Zervos, Emmanuel / Agle, Steven / Freistaedter, Andrew G / Jones, Gwendolyn J B / Roper, Rachel L. ·Department of Surgery, Brody School of Medicine, East Carolina University, 600 Moye Blvd, Rm 5E106A mailstop 629, Greenville, NC, 27834, USA. ZERVOSE@ecu.edu. · Department of Surgery, Brody School of Medicine, East Carolina University, 600 Moye Blvd, Rm 5E106A mailstop 629, Greenville, NC, 27834, USA. scagle@utmb.edu. · Microbiology & Immunology, East Carolina University Brody School of Medicine, Greenville, USA. drewfrei86@gmail.com. · Microbiology & Immunology, East Carolina University Brody School of Medicine, Greenville, USA. bassg@ecu.edu. · Microbiology & Immunology, East Carolina University Brody School of Medicine, Greenville, USA. roperr@ecu.edu. ·J Exp Clin Cancer Res · Pubmed #26931187.

ABSTRACT: BACKGROUND: Mesothelin has attracted much interest as a tumor specific antigen; it has been reported to promote tumor development and to be a good target for cancer treatment. Most studies to date have used human mesothelin in immunocompromised mice. Since these models do not allow for study of the natural immune response to mesothelin expressing tumors, we have undertaken the characterization of mouse mesothelin so the effects of this protein can be assessed in immunocompetent mouse strains. METHODS: We analyzed mouse mesothelin expression, tissue distribution, shedding and biochemistry. In addition we constructed stable mesothelin overexpressing lines of the pancreatic cancer line Panc02 by two methods and tested them for growth and tumorigencity in vitro and in vivo. RESULTS: We show here that mouse mesothelin is similar to human mesothelin in biochemical characteristics, tumor expression and tissue distribution, suggesting the mouse may be a suitable model for study of mesothelin. Stable overexpression of mesothelin in a pancreatic cancer cell line did not increase cell proliferation or anchorage-independent growth in vitro, suggesting that mesothelin is not necessarily a tumor progression factor. Surprisingly overexpression of mesothelin inhibited tumor formation in vivo in immunocompetent mice. CONCLUSION: The mouse may be a good model for studying mesothelin in the context of an intact immune response. Mesothelin is not necessarily a tumor progression factor, and indeed mesothelin overexpression inhibited tumor growth in immunocompetent mice.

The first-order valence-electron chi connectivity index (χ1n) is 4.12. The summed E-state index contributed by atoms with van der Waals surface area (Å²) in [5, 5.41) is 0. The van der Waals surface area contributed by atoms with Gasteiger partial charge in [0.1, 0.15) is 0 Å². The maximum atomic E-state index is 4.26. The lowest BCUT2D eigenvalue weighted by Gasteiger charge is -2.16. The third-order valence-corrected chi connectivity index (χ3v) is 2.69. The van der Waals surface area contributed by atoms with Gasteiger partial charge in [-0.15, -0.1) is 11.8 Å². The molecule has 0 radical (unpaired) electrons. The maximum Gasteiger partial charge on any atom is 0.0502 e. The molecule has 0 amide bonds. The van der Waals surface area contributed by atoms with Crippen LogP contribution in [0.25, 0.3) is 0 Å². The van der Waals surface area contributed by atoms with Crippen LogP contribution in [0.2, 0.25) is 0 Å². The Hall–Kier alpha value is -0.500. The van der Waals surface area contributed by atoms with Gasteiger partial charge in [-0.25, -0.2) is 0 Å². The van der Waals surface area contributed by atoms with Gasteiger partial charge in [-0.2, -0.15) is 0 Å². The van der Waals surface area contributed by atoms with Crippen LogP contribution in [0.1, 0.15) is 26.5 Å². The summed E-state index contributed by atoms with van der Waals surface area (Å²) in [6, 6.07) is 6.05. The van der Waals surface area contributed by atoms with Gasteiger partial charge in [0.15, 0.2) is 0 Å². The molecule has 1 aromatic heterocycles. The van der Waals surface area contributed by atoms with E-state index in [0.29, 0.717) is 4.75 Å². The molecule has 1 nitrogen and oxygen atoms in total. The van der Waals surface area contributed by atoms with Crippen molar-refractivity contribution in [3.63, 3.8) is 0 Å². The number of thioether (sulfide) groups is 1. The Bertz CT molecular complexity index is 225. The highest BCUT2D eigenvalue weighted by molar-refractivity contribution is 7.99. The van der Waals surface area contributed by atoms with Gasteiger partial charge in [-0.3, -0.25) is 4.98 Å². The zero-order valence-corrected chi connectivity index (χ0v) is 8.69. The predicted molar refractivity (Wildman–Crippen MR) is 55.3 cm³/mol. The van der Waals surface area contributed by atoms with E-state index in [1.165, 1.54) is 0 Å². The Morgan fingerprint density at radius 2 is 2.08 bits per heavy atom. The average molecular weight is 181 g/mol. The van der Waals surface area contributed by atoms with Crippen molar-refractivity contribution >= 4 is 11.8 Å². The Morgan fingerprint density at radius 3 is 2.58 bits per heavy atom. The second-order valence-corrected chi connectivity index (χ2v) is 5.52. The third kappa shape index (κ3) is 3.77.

4 Article Restrictive blood transfusion protocol in malignant upper gastrointestinal and pancreatic resections patients reduces blood transfusions with no increase in patient morbidity. 2015

Wehry, John / Agle, Steven / Philips, Prejesh / Cannon, Robert / Scoggins, Charles R / Puffer, Lisa / McMasters, Kelly M / Martin, Robert C G. ·Division of Surgical Oncology, Department of Surgery, University of Louisville, 315 East Broadway #312, Louisville, KY, 40202, USA. · Division of Surgical Oncology, Department of Surgery, University of Louisville, 315 East Broadway #312, Louisville, KY, 40202, USA. Electronic address: robert.martin@louisville.edu. ·Am J Surg · Pubmed #26602534.

ABSTRACT: BACKGROUND: The purpose of this study was to determine the impact of a restrictive blood transfusion protocol on the number of transfusions performed and the related effect on patient morbidity. METHODS: A cohort study was performed using our prospective database with information from January 1, 2000, to June 1, 2013. The restrictive blood transfusion protocol was implemented in September 2011, so this date served as the separation point for the date of operation criteria. RESULTS: For the study, 415 patients undergoing operation for an abdominal malignancy were reviewed. After the restrictive blood transfusion protocol, the percentage of patients who received blood dropped from 35.6% to 28.3%. The percentage of patients who experienced perioperative complication was significantly higher in transfused patients compared with those who did not receive blood (P = .0001). There was no statistical significance observed between the 5 groups for the length of stay at the hospital after their procedure. CONCLUSIONS: The restrictive blood transfusion protocol resulted in a reduction of the percentage of patients transfused, and there was no evidence to suggest that it negatively affected the outcomes of patients in this group.

5 Article Manganese superoxide dismutase expression is negatively associated with microRNA-301a in human pancreatic ductal adenocarcinoma. 2015

Pandit, H / Zhang, W / Li, Y / Agle, S / Li, X / Li, S P / Cui, G / Li, Y / Martin, R C G. ·Department of Surgery, Division of Surgical Oncology, University of Louisville School of Medicine, Louisville, KY, USA. · Department of Pharmacology and Toxicology, University of Louisville School of Medicine, Louisville, KY, USA. · Department of Hand Surgery, China-Japan Union Hospital, Jilin University, Changchun, Jilin, China. · Department of Cancer Biology, Lerner Research Institute, Cleveland Clinic/NB40, Cleveland, OH, USA. ·Cancer Gene Ther · Pubmed #26384137.